Mary came in with a jar of very expensive aromatic oils, anointed Jesus' feet, and then wiped his feet with her hair. The fragrance of the oils filled the house. John 12:3
Of course Jesus wants teachable disciples! He asks us to follow him—all the way to the empire-defying, systems-shattering cross on Calvary Hill, all the distance to the empty grave of Resurrection Day. Jesus commands us to go! everywhere into all the world to teach, to show, to baptize others who then will teach – show – love – tell – baptize.
But especially via John's gospel Jesus wants us to trust him, love him, abide in him. Jesus calls us to be trusters, lovers, abiders. If you only would believe! Yes, Lord, I believe! Maybe particularly in John, belief isn't intellectual agreement or assent (though creeds and statements of faith can be helpful); belief is deep, non-negotiable, trust. John's Jesus wants us to abide with him, rest in him, make ourselves at home with him. God so loves the world that Jesus makes a home in trust with us!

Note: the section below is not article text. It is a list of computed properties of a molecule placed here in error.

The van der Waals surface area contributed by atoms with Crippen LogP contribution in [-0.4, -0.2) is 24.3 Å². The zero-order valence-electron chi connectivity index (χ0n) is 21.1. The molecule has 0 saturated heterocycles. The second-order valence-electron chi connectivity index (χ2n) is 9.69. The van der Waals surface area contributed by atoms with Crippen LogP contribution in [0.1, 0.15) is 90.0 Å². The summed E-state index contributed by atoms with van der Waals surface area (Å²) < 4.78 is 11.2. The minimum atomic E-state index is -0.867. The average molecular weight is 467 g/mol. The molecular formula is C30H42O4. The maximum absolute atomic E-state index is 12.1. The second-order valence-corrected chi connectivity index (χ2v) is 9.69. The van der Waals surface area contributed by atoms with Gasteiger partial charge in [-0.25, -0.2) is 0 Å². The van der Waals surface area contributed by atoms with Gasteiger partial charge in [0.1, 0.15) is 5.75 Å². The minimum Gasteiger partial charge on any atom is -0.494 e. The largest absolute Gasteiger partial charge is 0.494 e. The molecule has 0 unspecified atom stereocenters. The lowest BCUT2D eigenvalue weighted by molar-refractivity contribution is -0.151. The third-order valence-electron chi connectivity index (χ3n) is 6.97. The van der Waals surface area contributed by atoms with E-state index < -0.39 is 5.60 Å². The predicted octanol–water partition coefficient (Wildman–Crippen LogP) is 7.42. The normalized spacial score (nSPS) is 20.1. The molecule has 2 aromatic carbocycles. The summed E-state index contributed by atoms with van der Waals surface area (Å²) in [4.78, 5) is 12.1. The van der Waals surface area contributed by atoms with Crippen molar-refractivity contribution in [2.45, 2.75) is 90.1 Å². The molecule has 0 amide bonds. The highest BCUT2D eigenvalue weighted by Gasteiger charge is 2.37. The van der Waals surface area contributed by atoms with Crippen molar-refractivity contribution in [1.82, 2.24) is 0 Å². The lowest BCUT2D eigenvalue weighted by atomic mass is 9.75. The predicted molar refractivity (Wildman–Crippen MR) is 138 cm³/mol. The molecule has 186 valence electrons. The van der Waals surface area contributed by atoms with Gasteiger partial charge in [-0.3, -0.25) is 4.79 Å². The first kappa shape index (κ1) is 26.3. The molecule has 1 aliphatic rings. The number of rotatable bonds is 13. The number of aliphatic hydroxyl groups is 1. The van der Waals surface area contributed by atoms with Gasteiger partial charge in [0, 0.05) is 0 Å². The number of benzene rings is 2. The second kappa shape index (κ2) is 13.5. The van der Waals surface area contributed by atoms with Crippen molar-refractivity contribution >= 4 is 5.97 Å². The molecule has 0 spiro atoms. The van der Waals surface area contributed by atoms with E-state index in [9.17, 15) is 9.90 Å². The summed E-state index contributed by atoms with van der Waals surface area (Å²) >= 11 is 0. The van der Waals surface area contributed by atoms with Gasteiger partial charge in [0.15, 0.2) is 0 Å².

In his book of vignettes, The Sacrament: Feasting at the Lord's Table, Truman Madsen tells us "…the oil with which she [Mary of Bethany] anointed Jesus unto death was …a mixture of balsam and pistachio and perhaps also the balm of Gilead from trees beyond the Jordan." Pistis in Greek means faith, trust. It's no accident whatsoever but it is splendid serendipity that we can read and feel God's mercy, closeness, and presence doubly mediated—in language and through creation.
Let's love, trust, and abide in Jesus? In the power of the Pentecostal Spirit of Holiness, let's follow Jesus to love, trust, and abide in the world!
• Header pistachios photo by Austin Kirk on Flickr